In a moving portrait of the eminent historian, Evan R. Goldstein traces the trajectory of Tony Judt’s career from his adolescent Zionism to the more recent controversies surrounding his advocacy of a bi-national state in Israel-Palestine and forthright criticism of Israeli policy—and, of course, the decades of original and invaluable political and intellectual history in between.
President Obama’s much-anticipated speech to the Muslim world in Cairo last Thursday demonstrated once again that he is an extraordinarily skilled orator working with fantastic speech writers. The speech also underscored the distinctly different approach his administration plans to take in handling U.S. foreign policy in the Middle East. Quoting the Koran, the Bible, and the Torah, President Obama laid out a plan that basically came down to a simple message: “We’re all in this together and we must all do our part.” But what exactly did he mean by “do our part”?
Here I want to briefly comment on Obama’s discussion of the Israeli-Palestinian question. Two of Obama’s statements in particular have been widely celebrated as marking a new direction in American foreign policy in this area: one, that “the United States does not accept the legitimacy of continued Israeli settlements,” and two, that the Palestinians should have “a state of their own.” These are fine sentiments indeed. They are also an almost exact reiteration of the central positions of the so-called Road Map proposed by Bush and his Quartet.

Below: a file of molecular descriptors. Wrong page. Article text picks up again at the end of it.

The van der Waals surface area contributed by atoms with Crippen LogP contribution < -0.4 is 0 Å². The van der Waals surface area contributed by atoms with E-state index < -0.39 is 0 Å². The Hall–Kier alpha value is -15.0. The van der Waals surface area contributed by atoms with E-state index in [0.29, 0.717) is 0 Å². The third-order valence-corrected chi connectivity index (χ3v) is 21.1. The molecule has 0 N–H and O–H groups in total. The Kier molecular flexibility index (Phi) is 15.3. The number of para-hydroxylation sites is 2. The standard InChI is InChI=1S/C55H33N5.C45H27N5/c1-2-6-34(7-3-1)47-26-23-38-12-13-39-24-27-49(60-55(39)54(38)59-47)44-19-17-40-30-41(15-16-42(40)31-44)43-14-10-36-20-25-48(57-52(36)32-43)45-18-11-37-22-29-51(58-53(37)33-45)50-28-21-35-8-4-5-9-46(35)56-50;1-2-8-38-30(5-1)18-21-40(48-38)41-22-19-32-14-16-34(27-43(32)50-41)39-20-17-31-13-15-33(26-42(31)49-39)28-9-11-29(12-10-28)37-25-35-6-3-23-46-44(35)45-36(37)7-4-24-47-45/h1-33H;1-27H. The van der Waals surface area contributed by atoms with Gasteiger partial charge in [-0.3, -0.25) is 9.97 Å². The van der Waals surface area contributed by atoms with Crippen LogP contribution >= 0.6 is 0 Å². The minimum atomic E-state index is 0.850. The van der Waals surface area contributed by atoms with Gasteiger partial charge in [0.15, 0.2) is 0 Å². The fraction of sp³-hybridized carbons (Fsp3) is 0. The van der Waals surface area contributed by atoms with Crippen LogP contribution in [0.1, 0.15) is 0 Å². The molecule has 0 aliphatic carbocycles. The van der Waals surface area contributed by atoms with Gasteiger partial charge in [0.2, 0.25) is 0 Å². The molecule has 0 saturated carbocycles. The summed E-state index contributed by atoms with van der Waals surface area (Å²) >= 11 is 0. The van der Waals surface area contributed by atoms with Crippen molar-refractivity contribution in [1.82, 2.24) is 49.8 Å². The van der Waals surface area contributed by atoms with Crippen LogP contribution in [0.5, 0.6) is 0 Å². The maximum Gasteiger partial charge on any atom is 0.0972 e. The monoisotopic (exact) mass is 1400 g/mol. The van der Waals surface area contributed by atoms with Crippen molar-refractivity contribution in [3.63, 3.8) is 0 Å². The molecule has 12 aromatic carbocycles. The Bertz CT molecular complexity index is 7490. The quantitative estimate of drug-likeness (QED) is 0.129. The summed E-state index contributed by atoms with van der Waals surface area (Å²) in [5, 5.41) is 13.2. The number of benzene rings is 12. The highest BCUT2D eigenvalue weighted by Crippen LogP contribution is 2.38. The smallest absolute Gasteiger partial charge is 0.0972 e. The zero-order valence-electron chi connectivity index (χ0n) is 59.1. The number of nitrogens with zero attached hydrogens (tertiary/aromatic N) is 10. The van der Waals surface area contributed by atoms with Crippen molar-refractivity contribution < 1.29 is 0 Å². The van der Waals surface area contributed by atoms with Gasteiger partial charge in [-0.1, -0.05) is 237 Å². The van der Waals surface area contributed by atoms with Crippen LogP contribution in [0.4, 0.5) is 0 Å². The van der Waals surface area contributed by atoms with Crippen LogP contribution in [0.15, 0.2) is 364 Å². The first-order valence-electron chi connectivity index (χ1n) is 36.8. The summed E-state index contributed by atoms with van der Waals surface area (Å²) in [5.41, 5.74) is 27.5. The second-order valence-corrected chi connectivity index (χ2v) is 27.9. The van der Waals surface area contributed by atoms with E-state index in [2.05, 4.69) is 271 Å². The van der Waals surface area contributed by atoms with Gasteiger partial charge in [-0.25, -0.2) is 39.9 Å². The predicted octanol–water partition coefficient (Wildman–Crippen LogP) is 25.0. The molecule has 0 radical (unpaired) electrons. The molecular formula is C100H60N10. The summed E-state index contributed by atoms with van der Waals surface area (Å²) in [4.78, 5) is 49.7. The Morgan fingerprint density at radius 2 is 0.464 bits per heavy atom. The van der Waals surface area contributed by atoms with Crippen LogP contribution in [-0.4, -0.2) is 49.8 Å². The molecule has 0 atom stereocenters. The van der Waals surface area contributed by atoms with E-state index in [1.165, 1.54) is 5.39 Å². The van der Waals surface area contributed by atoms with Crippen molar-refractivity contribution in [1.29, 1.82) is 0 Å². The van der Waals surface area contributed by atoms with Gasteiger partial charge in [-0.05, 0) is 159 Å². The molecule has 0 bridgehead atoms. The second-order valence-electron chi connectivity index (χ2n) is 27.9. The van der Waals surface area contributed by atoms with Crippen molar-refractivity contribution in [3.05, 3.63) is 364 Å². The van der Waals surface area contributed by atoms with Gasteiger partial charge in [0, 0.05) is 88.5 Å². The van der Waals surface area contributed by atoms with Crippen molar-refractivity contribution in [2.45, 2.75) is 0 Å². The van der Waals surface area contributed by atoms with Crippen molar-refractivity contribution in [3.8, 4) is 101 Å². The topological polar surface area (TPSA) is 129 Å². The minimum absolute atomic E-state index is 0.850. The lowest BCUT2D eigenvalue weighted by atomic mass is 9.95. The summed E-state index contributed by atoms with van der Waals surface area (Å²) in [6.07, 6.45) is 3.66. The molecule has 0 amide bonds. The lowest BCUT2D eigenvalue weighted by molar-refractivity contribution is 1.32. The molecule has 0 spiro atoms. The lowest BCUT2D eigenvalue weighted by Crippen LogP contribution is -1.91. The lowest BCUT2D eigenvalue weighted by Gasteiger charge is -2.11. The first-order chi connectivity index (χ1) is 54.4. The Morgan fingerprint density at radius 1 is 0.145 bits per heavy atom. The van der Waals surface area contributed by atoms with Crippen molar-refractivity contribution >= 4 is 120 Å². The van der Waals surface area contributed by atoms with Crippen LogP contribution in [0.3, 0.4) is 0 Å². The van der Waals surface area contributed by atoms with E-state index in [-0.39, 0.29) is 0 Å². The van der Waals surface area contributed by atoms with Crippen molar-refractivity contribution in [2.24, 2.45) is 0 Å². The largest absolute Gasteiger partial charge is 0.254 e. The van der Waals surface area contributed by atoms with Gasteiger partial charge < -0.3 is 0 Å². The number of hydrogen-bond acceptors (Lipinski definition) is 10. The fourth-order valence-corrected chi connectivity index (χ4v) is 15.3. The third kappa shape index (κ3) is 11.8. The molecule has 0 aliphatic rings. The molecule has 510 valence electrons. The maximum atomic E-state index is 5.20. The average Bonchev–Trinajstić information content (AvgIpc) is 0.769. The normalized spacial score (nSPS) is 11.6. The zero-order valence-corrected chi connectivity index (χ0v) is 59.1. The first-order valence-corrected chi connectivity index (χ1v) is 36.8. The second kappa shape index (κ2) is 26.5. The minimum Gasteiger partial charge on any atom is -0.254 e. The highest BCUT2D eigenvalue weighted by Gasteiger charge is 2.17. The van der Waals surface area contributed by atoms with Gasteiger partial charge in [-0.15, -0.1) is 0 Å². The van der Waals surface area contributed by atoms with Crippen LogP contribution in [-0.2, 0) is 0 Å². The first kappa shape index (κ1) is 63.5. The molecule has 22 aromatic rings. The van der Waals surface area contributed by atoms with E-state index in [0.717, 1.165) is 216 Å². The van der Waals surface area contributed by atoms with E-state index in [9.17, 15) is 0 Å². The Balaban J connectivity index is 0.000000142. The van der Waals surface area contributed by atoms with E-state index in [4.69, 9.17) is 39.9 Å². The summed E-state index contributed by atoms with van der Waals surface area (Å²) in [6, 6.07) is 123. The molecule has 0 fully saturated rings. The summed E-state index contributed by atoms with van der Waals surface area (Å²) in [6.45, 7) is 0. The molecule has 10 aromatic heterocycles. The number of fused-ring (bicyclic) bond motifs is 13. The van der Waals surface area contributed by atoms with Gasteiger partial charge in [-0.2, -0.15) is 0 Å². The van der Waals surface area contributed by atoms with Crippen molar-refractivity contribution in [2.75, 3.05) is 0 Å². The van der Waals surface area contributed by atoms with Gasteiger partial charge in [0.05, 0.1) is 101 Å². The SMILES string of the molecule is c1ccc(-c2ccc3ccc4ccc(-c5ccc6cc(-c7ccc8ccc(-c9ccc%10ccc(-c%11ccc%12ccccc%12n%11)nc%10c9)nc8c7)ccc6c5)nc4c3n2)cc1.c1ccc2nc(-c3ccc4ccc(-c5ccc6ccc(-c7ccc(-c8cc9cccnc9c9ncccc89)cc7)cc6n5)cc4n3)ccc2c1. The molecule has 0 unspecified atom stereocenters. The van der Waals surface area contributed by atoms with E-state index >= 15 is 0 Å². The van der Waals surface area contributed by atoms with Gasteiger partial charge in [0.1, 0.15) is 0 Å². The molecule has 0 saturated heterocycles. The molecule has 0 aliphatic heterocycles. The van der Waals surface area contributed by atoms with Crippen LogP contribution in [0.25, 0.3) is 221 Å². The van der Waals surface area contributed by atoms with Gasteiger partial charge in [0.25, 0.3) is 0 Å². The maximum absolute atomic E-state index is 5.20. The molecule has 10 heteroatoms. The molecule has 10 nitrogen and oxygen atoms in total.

You see, the interview on Al Arabiya confirms that the politics of fear can safely endure, barely disguised as the politics of love. It’s (Christian) politics as usual, in other words. The extended hand of love and friendship—for the enemy—continues to veil the indisputable fact that there is only one iron fist in “the region as a whole.”
Despite disappointment in Obama’s arm’s length approach during the campaign, the vast majority of Arab and Muslim American voters supported him on Election Day. They felt his domestic and foreign policies would be a vast improvement over his predecessor’s. Like other Americans, they were hopeful. His recent televised interview on the Arabic satellite network, Al Arabiya, infused new life into that hope—hope that had been waning rapidly in the weeks leading up to the inauguration.
President Barack Obama has moved quickly to follow up on his inaugural statement: “To the Muslim world, we seek a new way forward, based on mutual interest and mutual respect.” He appointed and sent his special envoy to the Middle East, George Mitchell, to the region on an eight day trip. Then on January 28, on Al Arabiya, the prominent Arab satellite TV network, Obama addressed the Arab and Muslim worlds in his first televised interview from the White House.